(T)he widespread (sic) and heavy accumulation of titanium dust and fines in Unit 11 Outside the splitter was the recognized hazard; such accumulation enabled the fire to quickly spread throughout the unit, endangering the lives of many workmen, if not actually contributing to the death of Randall Kemp. The explosion in the splitter may not have been foreseeable as nothing like it before had occurred (although employees who had to unload the tote bins from the top deck of the splitter were fearful of what might happen), But the rapid spreading of the fire throughout the unit where there were heavy accumulations of dust was.
(First emphasis in original; other emphases supplied.)
There was ample testimony concerning the especially heavy dust and fines produced by "code 7" sponge, the fact that bins of this grade sponge were split almost daily, the fact that the last washdown of Unit 11 had occurred six to eight weeks prior to October 24, 1974, the fact that sweepdowns required by petitioner's safety program after each shift were left largely unsupervised and uninspected and often were done, if at all, in a less than thorough manner, the fact that dust and fines could serve as fuel for a fire, however started, and the fact that "non-sparking" tools and equipment were not utilized in and around the splitter. The administrative law judge concluded:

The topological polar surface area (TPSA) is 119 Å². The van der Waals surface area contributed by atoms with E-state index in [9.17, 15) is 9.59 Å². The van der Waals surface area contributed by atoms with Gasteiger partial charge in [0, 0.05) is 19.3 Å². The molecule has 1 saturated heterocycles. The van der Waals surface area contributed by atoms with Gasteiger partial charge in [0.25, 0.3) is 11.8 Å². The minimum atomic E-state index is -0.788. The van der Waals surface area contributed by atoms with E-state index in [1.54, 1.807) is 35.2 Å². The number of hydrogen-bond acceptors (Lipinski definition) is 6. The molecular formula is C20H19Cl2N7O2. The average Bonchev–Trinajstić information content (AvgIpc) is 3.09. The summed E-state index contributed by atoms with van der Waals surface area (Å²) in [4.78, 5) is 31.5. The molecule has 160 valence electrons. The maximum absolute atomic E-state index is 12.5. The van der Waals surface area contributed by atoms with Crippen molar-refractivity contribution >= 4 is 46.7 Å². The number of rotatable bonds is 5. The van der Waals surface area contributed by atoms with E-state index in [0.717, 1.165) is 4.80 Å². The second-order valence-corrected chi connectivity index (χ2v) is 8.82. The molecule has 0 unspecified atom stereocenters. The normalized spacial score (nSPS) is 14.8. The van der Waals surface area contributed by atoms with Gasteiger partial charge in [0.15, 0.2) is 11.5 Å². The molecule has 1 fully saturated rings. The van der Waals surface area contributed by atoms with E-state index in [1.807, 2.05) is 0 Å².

Whatever the cause of the explosion, the several weeks' accumulations of dust and fines presented a dangerous situation that could well have resulted in death or serious injury to (petitioner's) employees. Once ignited, it was likely that the fire would spread quickly throughout the Unit 11 where the heavy accumulations were.
While it is beyond dispute that an accident need not occur for a violation of § 5(a) (1) properly to be found, Brennan v. OSHRC (Vy Lactos Laboratories), 494 F.2d 460, 463 (8th Cir. 1974); National Realty, supra,489 F.2d at 1267; REA Express, Inc. v. Brennan, 495 F.2d 822, 825 (2d Cir. 1974); Brennan v. Butler Lime & Cement Co., 520 F.2d 1011, 1017 (7th Cir. 1975); Lee Way Motor Freight, Inc. v. Secretary of Labor, 511 F.2d 864, 870 (10th Cir. 1975), conversely it has been held that "while the occurrence of injury may be relevant to proving a violation, it is not conclusive." Cape Vineyard Division of New Bedford Gas & Edison Light Co. v. OSHRC, 512 F.2d 1148, 1150 (1st Cir. 1975).
The findings, previously set forth, indicate that his decision did not rest on the fact that Kempt was fatally burned in the October 24 explosion and fire.